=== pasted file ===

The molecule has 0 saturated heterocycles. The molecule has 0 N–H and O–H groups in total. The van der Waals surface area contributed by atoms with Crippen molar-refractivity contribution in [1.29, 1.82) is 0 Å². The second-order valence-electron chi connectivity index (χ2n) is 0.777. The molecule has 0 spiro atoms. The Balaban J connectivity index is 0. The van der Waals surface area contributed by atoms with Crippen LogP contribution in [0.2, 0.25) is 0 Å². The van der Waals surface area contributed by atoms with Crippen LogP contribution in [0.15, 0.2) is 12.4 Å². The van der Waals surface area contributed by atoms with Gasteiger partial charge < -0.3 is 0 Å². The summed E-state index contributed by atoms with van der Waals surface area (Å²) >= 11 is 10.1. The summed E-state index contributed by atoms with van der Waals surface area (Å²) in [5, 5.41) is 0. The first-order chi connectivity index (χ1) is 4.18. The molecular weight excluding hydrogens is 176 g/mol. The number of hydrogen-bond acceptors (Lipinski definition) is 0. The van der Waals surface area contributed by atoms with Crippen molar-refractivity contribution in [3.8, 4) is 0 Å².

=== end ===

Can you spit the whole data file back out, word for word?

The molecule has 0 saturated heterocycles. The molecule has 0 N–H and O–H groups in total. The van der Waals surface area contributed by atoms with Crippen molar-refractivity contribution in [1.29, 1.82) is 0 Å². The second-order valence-electron chi connectivity index (χ2n) is 0.777. The molecule has 0 spiro atoms. The Balaban J connectivity index is 0. The van der Waals surface area contributed by atoms with Crippen LogP contribution in [0.2, 0.25) is 0 Å². The van der Waals surface area contributed by atoms with Crippen LogP contribution in [0.15, 0.2) is 12.4 Å². The van der Waals surface area contributed by atoms with Gasteiger partial charge < -0.3 is 0 Å². The summed E-state index contributed by atoms with van der Waals surface area (Å²) >= 11 is 10.1. The summed E-state index contributed by atoms with van der Waals surface area (Å²) in [5, 5.41) is 0. The first-order chi connectivity index (χ1) is 4.18. The molecular weight excluding hydrogens is 176 g/mol. The number of hydrogen-bond acceptors (Lipinski definition) is 0. The van der Waals surface area contributed by atoms with Crippen molar-refractivity contribution in [3.8, 4) is 0 Å².